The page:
- The screens passage which was a corridor that ran the whole depth of the house from the front door to a door at the back. There were doors off the corridor to the hall, the buttery and pantry
It seems certain that the log staircase (sixth image below) is original dating back to the 15th Century.
17th - 19th century
In the seventeenth century a massive inglenook fireplace and chimney were built to replace the open fire and an upper floor was added for use as bedrooms.
In the eighteenth century – local documents show that Valley Farm was owned by Edward Clarke who was a large land owner in the East Bergholt area. Around 1715 Willy Lott’s grandparents, English and Mary Lott inherited the tenancy of Valley Farm. From then until 1901 the Lott family farmed Valley Farm, first as tenants and then as owners.
In the early 19th century – Willy Lott was born at Valley Farm which was later owned by Willy’s older brother John, who lived there with his wife Sarah Durrant and their eight children. Brother John was a well organised and well-respected farmer and businessman. He was was made one of the two Church Wardens in East Bergholt, which was a powerful position in those days. He effectively ran Willy’s farm for him as well his own farm.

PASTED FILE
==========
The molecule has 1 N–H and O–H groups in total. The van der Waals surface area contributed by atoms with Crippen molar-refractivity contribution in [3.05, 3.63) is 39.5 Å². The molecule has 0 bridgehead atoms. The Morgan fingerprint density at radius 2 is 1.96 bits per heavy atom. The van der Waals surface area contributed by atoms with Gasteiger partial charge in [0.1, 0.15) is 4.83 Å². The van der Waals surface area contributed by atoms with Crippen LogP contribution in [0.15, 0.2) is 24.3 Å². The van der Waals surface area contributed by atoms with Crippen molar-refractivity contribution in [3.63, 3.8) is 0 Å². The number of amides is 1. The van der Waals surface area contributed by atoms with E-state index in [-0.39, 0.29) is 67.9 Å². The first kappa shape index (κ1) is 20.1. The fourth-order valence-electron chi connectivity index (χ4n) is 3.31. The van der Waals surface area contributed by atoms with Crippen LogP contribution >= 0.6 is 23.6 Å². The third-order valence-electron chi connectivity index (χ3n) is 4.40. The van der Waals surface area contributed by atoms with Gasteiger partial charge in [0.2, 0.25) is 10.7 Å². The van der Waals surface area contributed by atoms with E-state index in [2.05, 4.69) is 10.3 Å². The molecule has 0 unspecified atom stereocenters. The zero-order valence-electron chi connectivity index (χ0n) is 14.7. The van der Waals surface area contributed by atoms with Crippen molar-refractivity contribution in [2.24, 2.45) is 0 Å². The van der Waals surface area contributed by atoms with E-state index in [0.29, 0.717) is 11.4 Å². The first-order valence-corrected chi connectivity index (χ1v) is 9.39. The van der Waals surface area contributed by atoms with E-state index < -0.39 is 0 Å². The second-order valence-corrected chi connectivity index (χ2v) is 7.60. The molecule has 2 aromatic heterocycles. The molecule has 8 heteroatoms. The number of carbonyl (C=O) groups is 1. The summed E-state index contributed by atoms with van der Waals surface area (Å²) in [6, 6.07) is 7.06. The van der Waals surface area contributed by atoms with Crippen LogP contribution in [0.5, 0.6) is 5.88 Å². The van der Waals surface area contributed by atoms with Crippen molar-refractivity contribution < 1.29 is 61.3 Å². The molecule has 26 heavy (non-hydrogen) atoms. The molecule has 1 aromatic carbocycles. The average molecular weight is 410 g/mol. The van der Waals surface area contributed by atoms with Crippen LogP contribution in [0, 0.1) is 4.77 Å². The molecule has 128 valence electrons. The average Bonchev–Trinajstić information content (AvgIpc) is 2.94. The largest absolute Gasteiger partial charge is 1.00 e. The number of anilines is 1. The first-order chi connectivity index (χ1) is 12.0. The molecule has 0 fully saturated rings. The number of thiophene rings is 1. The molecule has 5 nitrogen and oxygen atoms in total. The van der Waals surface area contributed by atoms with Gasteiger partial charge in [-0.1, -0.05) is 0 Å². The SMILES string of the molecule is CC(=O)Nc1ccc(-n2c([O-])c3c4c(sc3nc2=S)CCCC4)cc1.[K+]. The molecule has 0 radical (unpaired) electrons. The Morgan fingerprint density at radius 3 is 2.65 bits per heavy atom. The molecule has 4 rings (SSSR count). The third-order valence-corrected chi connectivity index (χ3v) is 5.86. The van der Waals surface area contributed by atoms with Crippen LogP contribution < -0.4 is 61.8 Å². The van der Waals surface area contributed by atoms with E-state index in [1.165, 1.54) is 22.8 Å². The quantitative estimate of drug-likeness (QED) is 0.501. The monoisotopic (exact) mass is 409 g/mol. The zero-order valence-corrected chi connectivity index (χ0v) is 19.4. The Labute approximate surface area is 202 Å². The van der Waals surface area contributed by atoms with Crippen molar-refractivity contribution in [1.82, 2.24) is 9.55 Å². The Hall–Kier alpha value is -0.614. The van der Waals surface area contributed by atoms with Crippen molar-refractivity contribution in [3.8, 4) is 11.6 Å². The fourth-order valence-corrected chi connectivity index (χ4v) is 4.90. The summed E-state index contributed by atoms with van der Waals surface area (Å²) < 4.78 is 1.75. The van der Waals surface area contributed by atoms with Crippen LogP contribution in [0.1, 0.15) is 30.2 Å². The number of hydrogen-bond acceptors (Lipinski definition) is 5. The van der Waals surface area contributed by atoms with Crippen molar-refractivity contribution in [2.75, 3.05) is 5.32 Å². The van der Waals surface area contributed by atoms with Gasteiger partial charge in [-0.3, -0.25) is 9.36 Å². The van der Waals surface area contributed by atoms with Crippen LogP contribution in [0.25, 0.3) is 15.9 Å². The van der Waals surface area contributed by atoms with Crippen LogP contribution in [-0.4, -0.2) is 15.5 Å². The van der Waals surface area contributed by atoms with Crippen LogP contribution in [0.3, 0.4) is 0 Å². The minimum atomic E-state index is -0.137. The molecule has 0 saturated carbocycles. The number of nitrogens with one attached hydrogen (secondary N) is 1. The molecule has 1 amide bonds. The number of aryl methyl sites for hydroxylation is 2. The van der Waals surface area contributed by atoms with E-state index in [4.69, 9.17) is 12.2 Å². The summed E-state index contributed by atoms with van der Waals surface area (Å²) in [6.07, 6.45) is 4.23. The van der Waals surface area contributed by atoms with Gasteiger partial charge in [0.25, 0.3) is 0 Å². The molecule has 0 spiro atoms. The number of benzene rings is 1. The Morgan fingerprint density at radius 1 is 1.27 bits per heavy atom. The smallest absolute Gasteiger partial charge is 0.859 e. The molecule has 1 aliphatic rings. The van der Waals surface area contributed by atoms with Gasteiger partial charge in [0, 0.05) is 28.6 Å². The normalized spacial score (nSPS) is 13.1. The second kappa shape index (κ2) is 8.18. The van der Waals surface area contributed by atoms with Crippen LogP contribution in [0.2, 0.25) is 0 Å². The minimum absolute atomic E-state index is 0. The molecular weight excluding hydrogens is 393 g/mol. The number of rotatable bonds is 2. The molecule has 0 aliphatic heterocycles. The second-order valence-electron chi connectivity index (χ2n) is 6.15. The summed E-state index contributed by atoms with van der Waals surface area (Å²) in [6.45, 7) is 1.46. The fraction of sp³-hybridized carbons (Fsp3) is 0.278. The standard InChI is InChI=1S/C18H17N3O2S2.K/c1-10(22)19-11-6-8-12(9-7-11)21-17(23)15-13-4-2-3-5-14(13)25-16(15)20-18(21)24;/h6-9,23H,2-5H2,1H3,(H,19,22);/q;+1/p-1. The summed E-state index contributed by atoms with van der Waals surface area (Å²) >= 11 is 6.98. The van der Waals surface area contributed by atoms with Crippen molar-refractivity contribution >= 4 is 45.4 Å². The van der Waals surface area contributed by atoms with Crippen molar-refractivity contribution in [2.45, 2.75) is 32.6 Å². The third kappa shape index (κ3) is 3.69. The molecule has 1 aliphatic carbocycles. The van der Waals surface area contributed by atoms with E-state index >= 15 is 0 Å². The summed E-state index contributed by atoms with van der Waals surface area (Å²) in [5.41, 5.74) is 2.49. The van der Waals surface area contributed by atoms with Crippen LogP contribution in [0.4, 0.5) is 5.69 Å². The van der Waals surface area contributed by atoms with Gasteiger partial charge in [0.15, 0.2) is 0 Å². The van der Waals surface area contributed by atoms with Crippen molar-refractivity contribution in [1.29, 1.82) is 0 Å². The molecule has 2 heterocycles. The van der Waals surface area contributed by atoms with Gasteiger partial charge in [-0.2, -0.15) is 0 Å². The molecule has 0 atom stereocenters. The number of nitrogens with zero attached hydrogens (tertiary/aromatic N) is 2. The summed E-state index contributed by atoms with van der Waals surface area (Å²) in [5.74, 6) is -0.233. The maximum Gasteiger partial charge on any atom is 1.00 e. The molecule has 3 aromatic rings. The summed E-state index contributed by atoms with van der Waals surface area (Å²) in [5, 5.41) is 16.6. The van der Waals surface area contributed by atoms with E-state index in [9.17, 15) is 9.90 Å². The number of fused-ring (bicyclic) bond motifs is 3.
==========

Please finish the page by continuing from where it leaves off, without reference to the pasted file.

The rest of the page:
In the later 19th century – the house was occupied by John Lott’s son, John who had 14 children, born (according to Harry Lott’s family tree), over a 20 year period. Census information tells us that residents were: John Lott (Willy Lott’s nephew) 1841 1851, 1861 and 1871, Joseph Lott 1881, William Butcher (John Lott’s agent) 1891 and 1901, Leonard Richardson 1911.
The image above shows that until the early 20th Century, Valley Farm was surrounded by buildings for all sorts of different agricultural uses. Fire destroyed nearly all of them in the late 1920s.
Between 1901 and 1935 Leonard Richardson lived at Valley Farm with his first wife Ada (who died in childbirth) and his second wife Louisa who was the mother of his three daughters Kathleen, Sylvia and Margaret.
In 1901we believe Valley Farm was owned by Charles Eley – when Leonard Richardson he took on the tenancy and farmed the surrounding land. By 1920 Richardson had bought Valley Farm from Charles Eley.